Developing a Survivorship Care Plan

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It's never too soon to prepare for life after cancer.

Many patients are overwhelmed when they learn they have cancer, and studies show it's difficult for them to absorb information about their diagnosis. Then, as they focus on getting through treatment, they might not think to ask their health care teams about life beyond cancer.

The time after initial treatment ends has become recognized as its own, distinct phase of the cancer experience, and those who study cancer survivors have suggested a strategy for the ongoing clinical care of cancer survivors. At the heart of this strategy is a survivorship care plan (SCP), a document that includes details not only about the patient’s diagnosis and treatment, but also essential information needed for long-term follow-up care.

The SCP should officially switch a patient to a general physician who will provide primary care and routine disease screenings. Designed for discussion at the end of treatment, the SCP should include summaries of key diagnostic and staging results, treatments and dosages received and the potential late effects of those treatments. It should prompt discussion about recurrent and new cancers; genetic implications; possible long-term and late effects; explanations of legal rights affecting employment and insurance; recommendations for nutrition, exercise, lifestyle changes and rehabilitation; and referrals for psychological and support assessments.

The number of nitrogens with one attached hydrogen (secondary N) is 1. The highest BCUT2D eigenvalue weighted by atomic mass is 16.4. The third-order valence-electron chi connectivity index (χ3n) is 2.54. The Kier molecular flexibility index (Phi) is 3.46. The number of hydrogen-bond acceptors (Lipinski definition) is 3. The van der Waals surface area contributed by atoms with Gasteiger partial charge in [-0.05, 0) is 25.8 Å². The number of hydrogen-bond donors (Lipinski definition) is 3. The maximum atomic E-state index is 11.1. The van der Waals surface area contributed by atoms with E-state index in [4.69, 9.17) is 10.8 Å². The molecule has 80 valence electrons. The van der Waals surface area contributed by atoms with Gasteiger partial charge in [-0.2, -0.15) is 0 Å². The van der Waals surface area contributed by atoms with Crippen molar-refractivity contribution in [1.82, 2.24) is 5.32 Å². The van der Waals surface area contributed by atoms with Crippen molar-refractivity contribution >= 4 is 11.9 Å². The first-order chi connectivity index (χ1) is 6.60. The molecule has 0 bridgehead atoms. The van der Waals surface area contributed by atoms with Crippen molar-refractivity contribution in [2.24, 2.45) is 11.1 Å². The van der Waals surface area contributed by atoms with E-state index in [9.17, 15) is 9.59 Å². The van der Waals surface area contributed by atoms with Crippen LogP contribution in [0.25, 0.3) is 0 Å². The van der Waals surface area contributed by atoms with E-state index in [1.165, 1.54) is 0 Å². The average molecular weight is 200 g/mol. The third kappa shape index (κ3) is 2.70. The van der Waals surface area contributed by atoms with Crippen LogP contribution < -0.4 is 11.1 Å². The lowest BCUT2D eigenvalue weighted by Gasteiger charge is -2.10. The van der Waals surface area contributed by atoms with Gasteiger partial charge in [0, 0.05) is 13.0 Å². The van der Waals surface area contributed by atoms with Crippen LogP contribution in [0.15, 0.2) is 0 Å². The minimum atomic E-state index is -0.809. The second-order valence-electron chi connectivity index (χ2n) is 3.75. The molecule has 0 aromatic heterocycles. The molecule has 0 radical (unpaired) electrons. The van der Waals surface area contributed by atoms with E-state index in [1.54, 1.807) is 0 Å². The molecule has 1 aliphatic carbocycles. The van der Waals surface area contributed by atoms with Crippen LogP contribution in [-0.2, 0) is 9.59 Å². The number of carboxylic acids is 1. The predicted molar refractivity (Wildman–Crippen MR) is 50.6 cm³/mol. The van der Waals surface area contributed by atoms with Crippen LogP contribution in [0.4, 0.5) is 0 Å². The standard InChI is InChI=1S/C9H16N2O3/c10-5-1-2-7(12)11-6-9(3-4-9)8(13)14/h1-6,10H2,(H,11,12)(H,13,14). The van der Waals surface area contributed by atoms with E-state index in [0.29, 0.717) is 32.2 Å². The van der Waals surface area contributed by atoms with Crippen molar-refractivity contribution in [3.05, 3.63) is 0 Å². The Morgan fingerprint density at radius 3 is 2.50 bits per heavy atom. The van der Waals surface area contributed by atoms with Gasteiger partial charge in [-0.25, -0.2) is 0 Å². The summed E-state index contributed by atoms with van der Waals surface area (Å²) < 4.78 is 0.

WHO’S IN CHARGE?

With today’s complicated health care system, ever-changing insurance coverage and multiple specialists, it’s hard to keep up with medical history and long-term follow-up appointments, not to mention the standard medical needs associated with aging. More oncologists are connecting with patients’ primary care physicians after treatment because they will be assuming the survivor’s care after a set period of follow-up by the oncologist.

But many primary care doctors are not fully versed in the follow-up requirements for patients whose medical histories include cancer. Therefore, patients should be prepared to inform their primary care doctors about their unique needs or find physicians willing to collaborate with their oncologists to better understand those needs.

WHERE AND WHEN TO BEGIN?

It’s never too soon to start gathering the information that will become part of the SCP. A number of organizations offer plans that can be accessed online.

  • The Abramson Cancer Center of the University of Pennsylvania (oncolink.org/oncopilot)
  • American Society of Clinical Oncology (cancer. net/survivorship/follow-care-after- cancer-treatment/asco-cancer-treatment-and-survivorship-care-plans)
  • LIVESTRONG (tinyurl.com/j6rrllm)

Many SCPs are designed for use by health care professionals, but some are templates that can be adapted by patients.

At appointments with health care providers, patients should ask for relevant information or explanations of anything they do not clearly understand about their diagnosis and treatment. They might have to ask for copies of pathology reports and treatment drugs and dosages. They should ask health care personnel to translate medical terminology into understandable language.

After the SCP is completed, patients might want to make copies and have them available for other health care providers and family members.

As time progresses, patients should ask for updates to their SCPs at follow-up oncology appointments. A patient should be specific about any facts that are needed to complete the SCP, and question members of the health care team about decisions today that could have lingering effects long into the future. In addition, patients should:

  • Be sure their family members understand any genetic implications cancer has for their lives.
  • Ask if new information should be added, especially concerning late effects of drugs or radiation that were part of treatment and any associated tests or surveillance measures that are needed.
  • Ask if any new information is available that could change plans for surveillance or prevention of cancer recurrence.